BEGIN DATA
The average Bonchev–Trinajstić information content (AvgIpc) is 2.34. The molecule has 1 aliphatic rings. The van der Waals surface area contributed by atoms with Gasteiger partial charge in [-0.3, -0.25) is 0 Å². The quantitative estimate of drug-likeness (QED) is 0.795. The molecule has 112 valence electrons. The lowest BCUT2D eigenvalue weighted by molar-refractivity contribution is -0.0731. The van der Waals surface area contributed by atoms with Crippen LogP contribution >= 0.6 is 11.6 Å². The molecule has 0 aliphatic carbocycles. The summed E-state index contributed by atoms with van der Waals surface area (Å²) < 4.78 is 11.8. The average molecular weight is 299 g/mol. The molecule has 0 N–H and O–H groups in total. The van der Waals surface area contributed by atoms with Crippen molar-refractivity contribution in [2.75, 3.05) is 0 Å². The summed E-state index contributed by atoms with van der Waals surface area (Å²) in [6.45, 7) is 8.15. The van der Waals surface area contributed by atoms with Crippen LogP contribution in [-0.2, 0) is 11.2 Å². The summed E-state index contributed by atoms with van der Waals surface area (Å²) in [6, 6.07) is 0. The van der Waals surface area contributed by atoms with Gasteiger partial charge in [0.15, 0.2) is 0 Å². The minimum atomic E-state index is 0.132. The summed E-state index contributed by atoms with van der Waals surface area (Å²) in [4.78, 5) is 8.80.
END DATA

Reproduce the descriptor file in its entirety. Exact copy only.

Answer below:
The average Bonchev–Trinajstić information content (AvgIpc) is 2.34. The molecule has 1 aliphatic rings. The van der Waals surface area contributed by atoms with Gasteiger partial charge in [-0.3, -0.25) is 0 Å². The quantitative estimate of drug-likeness (QED) is 0.795. The molecule has 112 valence electrons. The lowest BCUT2D eigenvalue weighted by molar-refractivity contribution is -0.0731. The van der Waals surface area contributed by atoms with Crippen LogP contribution >= 0.6 is 11.6 Å². The molecule has 0 aliphatic carbocycles. The summed E-state index contributed by atoms with van der Waals surface area (Å²) < 4.78 is 11.8. The average molecular weight is 299 g/mol. The molecule has 0 N–H and O–H groups in total. The van der Waals surface area contributed by atoms with Crippen molar-refractivity contribution in [2.75, 3.05) is 0 Å². The summed E-state index contributed by atoms with van der Waals surface area (Å²) in [6.45, 7) is 8.15. The van der Waals surface area contributed by atoms with Crippen LogP contribution in [-0.2, 0) is 11.2 Å². The summed E-state index contributed by atoms with van der Waals surface area (Å²) in [6, 6.07) is 0. The van der Waals surface area contributed by atoms with Gasteiger partial charge in [0.15, 0.2) is 0 Å². The minimum atomic E-state index is 0.132. The summed E-state index contributed by atoms with van der Waals surface area (Å²) in [4.78, 5) is 8.80.